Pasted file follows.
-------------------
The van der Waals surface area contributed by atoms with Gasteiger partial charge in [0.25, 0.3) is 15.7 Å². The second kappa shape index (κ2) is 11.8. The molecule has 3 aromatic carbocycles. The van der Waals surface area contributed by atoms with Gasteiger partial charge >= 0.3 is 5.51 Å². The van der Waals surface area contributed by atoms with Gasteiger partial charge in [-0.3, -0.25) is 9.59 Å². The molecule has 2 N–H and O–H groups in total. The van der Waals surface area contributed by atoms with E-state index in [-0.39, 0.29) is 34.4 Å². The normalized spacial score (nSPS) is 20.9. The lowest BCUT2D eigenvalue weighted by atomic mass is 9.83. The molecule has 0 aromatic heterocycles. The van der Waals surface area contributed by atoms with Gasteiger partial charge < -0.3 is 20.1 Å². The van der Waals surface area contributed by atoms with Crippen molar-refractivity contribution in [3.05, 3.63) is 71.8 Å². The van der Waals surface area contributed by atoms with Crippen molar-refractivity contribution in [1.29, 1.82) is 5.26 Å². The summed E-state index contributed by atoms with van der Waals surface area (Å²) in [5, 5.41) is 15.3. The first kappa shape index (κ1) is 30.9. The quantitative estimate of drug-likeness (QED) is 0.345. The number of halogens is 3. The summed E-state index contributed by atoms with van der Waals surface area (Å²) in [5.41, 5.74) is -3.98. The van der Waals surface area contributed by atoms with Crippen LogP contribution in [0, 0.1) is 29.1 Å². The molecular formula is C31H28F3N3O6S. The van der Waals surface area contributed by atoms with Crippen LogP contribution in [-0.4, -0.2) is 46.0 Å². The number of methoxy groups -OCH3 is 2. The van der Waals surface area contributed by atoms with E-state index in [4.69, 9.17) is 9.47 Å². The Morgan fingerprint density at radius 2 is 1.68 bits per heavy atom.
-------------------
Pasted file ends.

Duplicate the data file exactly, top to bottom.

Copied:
The van der Waals surface area contributed by atoms with Gasteiger partial charge in [0.25, 0.3) is 15.7 Å². The second kappa shape index (κ2) is 11.8. The molecule has 3 aromatic carbocycles. The van der Waals surface area contributed by atoms with Gasteiger partial charge >= 0.3 is 5.51 Å². The van der Waals surface area contributed by atoms with Gasteiger partial charge in [-0.3, -0.25) is 9.59 Å². The molecule has 2 N–H and O–H groups in total. The van der Waals surface area contributed by atoms with E-state index in [-0.39, 0.29) is 34.4 Å². The normalized spacial score (nSPS) is 20.9. The lowest BCUT2D eigenvalue weighted by atomic mass is 9.83. The molecule has 0 aromatic heterocycles. The van der Waals surface area contributed by atoms with Gasteiger partial charge < -0.3 is 20.1 Å². The van der Waals surface area contributed by atoms with Crippen molar-refractivity contribution in [3.05, 3.63) is 71.8 Å². The van der Waals surface area contributed by atoms with Crippen molar-refractivity contribution in [1.29, 1.82) is 5.26 Å². The summed E-state index contributed by atoms with van der Waals surface area (Å²) in [5, 5.41) is 15.3. The first kappa shape index (κ1) is 30.9. The quantitative estimate of drug-likeness (QED) is 0.345. The number of halogens is 3. The summed E-state index contributed by atoms with van der Waals surface area (Å²) in [5.41, 5.74) is -3.98. The van der Waals surface area contributed by atoms with Crippen LogP contribution in [0, 0.1) is 29.1 Å². The molecular formula is C31H28F3N3O6S. The van der Waals surface area contributed by atoms with Crippen LogP contribution in [-0.4, -0.2) is 46.0 Å². The number of methoxy groups -OCH3 is 2. The van der Waals surface area contributed by atoms with E-state index in [4.69, 9.17) is 9.47 Å². The Morgan fingerprint density at radius 2 is 1.68 bits per heavy atom.